It’s also growing every day — the current registry has more than 13 times its predicted number of adrenal cases, with 78 centres internationally contributing adrenal tumour case data to the virtual laboratory.


“Diseases don’t know boundaries or country codes, we have to build systems that allow researchers to collaborate across borders.” PROFESSOR RICHARD SINNOTT

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And with many users now building on the statistical power of endoVL to publish their papers in high impact journals such as Nature Genetics and in the New England Journal of Medicine, those who are not using it are now quickly getting on board.

“It’s like a honeypot,” says Professor Sinnott. “Once you start building it everybody wants to be involved. If you’re not involved, you will be overtaken by researchers who are making the most of that statistical power.”

The endoVL adrenal tumour registry is now also the basis of a recently funded $12 million Horizon 2020 platform, built by Professor Sinnott’s University of Melbourne eResearch team.

But it’s not just adrenal and rare endocronogical cases that use endoVL, with registries for Type-1 Diabetes, Disorder of Sex Disease, Niemann-Pick Disease, Atypical Femur Fracture, and Polycistic Ovarian Syndrome, now providing a portal for clinical research communities in Australia and around the world, to store and access data.

Associate Professor Maria Craig from The Children’s Hospital

Westmead in Sydney, is a Chief Investigator for the Australasia Diabetes Data Network and an avid user of endoVL.

“We have used endoVL to develop a national database of childhood diabetes — including existing and new onset cases — which will enable us to analyse longitudinal outcomes, care, and complications from a national perspective,” Associate Professor Craig said. “It’s the first time the data on childhood diabetes from the five major children’s hospitals in Australia has been aggregated, with around 5,000 patients recruited to the registry to date.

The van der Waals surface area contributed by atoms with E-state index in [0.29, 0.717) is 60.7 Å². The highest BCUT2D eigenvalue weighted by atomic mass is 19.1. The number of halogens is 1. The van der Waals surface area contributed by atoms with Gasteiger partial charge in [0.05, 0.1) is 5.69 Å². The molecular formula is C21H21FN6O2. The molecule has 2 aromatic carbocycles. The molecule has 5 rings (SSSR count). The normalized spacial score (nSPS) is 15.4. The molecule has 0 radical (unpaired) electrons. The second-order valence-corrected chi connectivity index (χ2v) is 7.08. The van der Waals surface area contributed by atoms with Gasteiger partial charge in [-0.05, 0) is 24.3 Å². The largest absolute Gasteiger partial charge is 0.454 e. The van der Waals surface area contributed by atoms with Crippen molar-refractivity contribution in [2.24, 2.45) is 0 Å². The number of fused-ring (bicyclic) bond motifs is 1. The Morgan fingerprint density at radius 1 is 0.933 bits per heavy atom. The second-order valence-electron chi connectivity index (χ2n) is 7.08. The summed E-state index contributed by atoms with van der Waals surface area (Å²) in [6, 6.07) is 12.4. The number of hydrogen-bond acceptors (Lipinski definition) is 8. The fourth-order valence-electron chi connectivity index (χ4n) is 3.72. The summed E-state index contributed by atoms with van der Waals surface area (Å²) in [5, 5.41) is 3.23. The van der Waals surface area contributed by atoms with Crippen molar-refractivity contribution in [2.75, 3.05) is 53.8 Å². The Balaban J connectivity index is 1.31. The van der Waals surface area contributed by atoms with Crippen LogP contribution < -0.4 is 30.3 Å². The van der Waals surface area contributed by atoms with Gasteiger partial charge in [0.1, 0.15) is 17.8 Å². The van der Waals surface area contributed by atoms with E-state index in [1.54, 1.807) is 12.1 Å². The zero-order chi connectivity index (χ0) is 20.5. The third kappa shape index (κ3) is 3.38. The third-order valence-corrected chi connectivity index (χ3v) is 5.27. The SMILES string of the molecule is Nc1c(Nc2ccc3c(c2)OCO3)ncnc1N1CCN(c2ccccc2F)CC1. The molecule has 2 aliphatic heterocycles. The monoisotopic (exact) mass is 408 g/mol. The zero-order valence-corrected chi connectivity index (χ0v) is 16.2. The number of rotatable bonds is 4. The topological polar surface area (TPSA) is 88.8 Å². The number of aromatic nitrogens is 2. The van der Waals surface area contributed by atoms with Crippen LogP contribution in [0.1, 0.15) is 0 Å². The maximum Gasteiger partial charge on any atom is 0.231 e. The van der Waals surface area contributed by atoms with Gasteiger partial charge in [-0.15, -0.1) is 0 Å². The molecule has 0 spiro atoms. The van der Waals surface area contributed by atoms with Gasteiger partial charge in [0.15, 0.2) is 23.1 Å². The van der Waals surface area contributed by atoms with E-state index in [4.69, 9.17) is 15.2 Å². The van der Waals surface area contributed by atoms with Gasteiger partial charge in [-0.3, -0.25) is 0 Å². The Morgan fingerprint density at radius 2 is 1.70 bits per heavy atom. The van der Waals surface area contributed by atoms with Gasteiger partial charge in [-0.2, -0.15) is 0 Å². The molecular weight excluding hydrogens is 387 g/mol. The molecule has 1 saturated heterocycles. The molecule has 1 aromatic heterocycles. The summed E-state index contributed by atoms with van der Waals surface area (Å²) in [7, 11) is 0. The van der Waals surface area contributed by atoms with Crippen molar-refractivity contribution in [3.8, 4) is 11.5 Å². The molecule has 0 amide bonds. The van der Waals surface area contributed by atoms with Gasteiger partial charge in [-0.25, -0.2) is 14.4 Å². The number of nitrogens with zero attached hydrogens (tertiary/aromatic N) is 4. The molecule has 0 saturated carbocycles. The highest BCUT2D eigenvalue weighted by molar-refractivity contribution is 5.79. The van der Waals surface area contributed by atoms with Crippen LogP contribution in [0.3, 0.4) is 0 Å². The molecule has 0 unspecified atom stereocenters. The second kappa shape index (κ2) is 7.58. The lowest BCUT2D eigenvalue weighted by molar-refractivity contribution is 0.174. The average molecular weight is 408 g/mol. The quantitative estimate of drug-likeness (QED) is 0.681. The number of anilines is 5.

“endoVL allows us to show the difference in care among children with diabetes across the country, by age, or by gender, and whether these different treatment modalities influence outcomes.”

Associate Professor Craig says that endoVL has become an essential component of her study, providing her team with research options they hadn’t even thought of prior to using the infrastructure.

“The search and analysis tools available through the endoVL have enabled our investigators to query and learn from the data in real time,

and in ways they had not envisaged at the beginning of the study,” she said.

“If we wanted to compare glucose control in children with insulin pumps to those on multiple injections we could simply use the endoVL search tools to answer the questions – breaking it down by gender, age group, centre, state, diabetes type, and by many other variables.

“These are things we hadn’t set out to ask, but the way the software has been developed, we now have these wonderful search tools that give us these options.”

With plans of expanding the registry, Associate Professor Craig and Professor Sinnott were recently awarded a $2million JDRDF grant to include centres who manage adults with diabetes in the registry.

“It potentially can be applied to a broader population and to other diseases, which was the whole goal of endoVL,” Associate Professor Craig said. “With the help of endoVL, research into six different endocrine diseases have already started and will have results with a much greater impact due to the statistical power of global patient registries.”


Professor Sinnott also sees potential to do much more with the endoVL infrastructure.

“The key is to sustain these registries, and to build more of them,” he says. “Pick any disorder and you’ll find they will need a patient registry for clinical studies and trials — whether it’s spinal injury, brain injury or cancer — they all have the same story, the same needs, and this infrastructure can help them all.”

For more information about endoVL, go to

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The Industrial Ecology Virtual Laboratory (IE Lab) is helping researchers to analyse supply chain impacts, by harmonising data and developing new analysis tools. The IE Lab allows researchers to access online resources to construct, update and expand large environmental databases at a lower cost and with fewer human resources.

When you buy a T-shirt do you know where it really comes from?

Industrial ecologist Professor Manfred Lenzen of The University of Sydney can tell you that it was made in China, from fabric woven in Bangladesh, from cotton grown in Uzbekistan, where the Aral Lake is shrinking because of water extractions.

The T-shirt’s Uzbekistan water footprint is just one of the many environmental and economic impacts of complex, global supply chains.

The IE Lab, funded through Nectar, is helping to analyse these supply chain impacts, by harmonising data and developing new analysis tools.

“The job of the industrial ecologist

is similar to a detective,” Professor Lenzen said.

“Suppose a consumer buys paint made in China. Do they know that the pigments are made in Tanzania from titanium from Madagascar, where the mining operations threaten lemurs?